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But then something changed. Desperately sick with hepatitis – a disease that also caused him to lose his left eye – Bertin found himself in a Barcelona hospital without long to live. Despite his lack of official documents, staff treated him and ultimately saved his life. Feeling indebted to society, he decided that it was time to pay his dues.

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So, Bertin picked up the telephone and called Etelin, a criminal law specialist based in Toulouse. “I realized I had to tell the truth and come clean about my past,” the fugitive told the BBC in June 2018. And after revealing his true identity to Etelin, he packed his bags and traveled back over the border to France – even though he knew that returning could mean up to 20 years behind bars.

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In Toulouse, Bertin handed himself over to police. But despite his expectations, he was not immediately arrested. While awaiting trial, then, he was able to reconnect with some important figures from his old life. These included his sister, his surviving bandmates and his son, now an adult himself.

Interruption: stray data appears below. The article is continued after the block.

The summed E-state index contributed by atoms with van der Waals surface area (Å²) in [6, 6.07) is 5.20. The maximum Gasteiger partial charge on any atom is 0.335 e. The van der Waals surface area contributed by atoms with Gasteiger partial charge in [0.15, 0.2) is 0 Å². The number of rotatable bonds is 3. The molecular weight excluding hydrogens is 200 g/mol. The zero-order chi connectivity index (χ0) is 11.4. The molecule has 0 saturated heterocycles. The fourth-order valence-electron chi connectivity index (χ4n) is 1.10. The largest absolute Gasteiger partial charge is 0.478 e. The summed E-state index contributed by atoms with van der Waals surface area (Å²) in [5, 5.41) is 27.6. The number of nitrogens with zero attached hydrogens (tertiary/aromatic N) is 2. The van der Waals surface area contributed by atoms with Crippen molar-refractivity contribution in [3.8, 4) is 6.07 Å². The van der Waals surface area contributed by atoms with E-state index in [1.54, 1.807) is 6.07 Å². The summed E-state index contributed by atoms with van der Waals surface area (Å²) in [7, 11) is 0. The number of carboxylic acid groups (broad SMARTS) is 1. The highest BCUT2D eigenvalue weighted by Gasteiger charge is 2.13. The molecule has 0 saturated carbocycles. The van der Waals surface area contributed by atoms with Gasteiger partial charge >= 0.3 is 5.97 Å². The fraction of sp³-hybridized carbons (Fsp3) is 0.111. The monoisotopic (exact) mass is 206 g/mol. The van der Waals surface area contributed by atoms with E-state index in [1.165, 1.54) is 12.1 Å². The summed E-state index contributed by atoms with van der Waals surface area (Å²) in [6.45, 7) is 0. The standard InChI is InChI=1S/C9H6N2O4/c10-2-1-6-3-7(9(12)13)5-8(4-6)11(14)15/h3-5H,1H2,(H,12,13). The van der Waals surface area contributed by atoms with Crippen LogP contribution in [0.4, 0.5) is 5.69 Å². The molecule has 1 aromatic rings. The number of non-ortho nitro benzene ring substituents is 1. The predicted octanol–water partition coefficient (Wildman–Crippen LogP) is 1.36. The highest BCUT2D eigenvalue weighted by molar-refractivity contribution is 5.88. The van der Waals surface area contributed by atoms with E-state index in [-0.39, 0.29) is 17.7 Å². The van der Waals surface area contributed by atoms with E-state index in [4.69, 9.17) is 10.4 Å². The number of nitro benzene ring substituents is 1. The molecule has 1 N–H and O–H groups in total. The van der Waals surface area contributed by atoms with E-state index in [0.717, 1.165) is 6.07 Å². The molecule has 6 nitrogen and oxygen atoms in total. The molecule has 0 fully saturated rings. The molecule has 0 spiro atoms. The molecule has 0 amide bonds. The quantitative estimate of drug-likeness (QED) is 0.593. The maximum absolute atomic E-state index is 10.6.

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Before the trial, Bertin told BBC journalist Chris Bockman that his attitude has changed over the years. “Back in the late ’70s and early ’80s I was an angry young man, a nihilist, an anarchist on a destructive path and in revolt against society,” he explained. “I made mistakes but I’m not that same person now.”

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The judge seemed to agree, and on June 6, 2018, Bertin was handed a suspended sentence of five years for his role in the 1988 robbery. And even though the prosecution had tried to secure a prison term, claiming that the fugitive should still pay for his crimes, the verdict was greeted with applause from a number of well-wishers.

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Bertin is now free to return to Barcelona and continue his life with his partner and child – finally able to tell the truth about his past. Today, he is under no illusions about the true nature of his years on the run. “There was nothing romantic about what I did,” he confessed. And as for the millions his gang escaped with? Apparently, they are long gone.